A Very Chilling Mystery is a children's book written and illustrated by Steve A. Erickson. It tells of a cold, cold place which contains mysteries (yes, it's the refrigerator), and captures the secret world of food in an especially delightful, rollicking rhyme: "If it wasn't dark in there,/What would the food be doing/Among the Tupperware?/Well, I am here to tell you,/There's life inside that box./When the door is shut, the light stays on/And that frosty space? It rocks!"
The vivid dance and musical antics of various fridge denizens commands young reader attention both by the fun rhymes and unexpected scenarios they paint and the equally vivid illustrations Erickson uses to embellish his story.
Even the most reluctant of young eaters will find plenty to like in a tale that celebrates hidden lives, mystery, and food facts, all couched in whimsically imaginative description: "Then there is the milk carton/Who becomes extremely grumpy/When it stays past its "best by" date/And turns quite sour and lumpy."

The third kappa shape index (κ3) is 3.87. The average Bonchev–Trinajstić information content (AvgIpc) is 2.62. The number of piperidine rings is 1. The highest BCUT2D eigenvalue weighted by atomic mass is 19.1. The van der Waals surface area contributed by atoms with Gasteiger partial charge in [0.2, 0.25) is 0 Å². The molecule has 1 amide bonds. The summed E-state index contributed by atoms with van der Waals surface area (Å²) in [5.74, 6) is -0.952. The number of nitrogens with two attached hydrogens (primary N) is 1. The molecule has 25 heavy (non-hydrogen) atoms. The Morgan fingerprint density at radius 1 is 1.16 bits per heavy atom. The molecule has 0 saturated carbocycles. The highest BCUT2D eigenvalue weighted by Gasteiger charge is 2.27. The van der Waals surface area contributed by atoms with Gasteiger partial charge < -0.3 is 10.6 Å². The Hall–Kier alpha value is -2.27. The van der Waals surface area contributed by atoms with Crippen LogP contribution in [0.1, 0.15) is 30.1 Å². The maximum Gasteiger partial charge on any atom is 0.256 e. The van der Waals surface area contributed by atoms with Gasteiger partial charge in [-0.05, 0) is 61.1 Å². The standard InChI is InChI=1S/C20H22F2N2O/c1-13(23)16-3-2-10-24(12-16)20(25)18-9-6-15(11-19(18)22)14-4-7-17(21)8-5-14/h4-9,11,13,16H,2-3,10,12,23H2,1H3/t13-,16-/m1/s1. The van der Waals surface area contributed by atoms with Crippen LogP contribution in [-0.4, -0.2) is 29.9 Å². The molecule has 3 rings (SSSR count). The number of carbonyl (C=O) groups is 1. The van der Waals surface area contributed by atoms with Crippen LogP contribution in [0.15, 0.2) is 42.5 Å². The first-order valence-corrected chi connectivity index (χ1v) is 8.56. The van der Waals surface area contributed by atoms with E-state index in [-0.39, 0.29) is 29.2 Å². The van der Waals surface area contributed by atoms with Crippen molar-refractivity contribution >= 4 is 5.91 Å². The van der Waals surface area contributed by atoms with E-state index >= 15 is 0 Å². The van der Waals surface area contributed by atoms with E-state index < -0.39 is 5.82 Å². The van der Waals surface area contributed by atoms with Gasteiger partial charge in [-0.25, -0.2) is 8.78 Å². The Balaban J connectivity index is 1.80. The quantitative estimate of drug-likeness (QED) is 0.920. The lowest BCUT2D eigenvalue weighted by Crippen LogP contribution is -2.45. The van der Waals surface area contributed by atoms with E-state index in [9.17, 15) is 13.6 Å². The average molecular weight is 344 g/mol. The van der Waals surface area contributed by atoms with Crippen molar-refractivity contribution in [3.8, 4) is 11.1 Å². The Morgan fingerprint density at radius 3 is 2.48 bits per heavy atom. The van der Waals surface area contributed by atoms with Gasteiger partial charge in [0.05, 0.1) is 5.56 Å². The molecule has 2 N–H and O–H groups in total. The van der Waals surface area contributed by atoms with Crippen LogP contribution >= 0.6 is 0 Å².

Adults who want to teach the young reader a bit about food but who face resistance to staid nonfiction accounts will find this assessment of the good and the bad in a typical refrigerator to be a fun way of absorbing food facts and fancies. It lends to both adult read-aloud and individual pursuit by youngsters who already have good reading skills.
A Very Chilling Mystery also serves as both an example of poetic prowess with its winningly whimsical approach to food and the mysterious possibilities that lurk behind closed doors.
Art Cult Books
"How will the world know you?" In this case, by the quality and content of portents of the future.
Future Skinny is a novel of intrigue and destiny. It revolves around an anorexic who also has visions of the future when he binge-eats.
Obsessed with both staying thin and making money from his revelations, Casey Banks finds himself in a dilemma and a special form of hell when he has a vision of his girlfriend committing murder.
Casey's special skill places him in increasing danger as he faces a volley of bullets and confrontations that challenge his ironic pursuit of a more normal life against odds that lay both outside and within his control.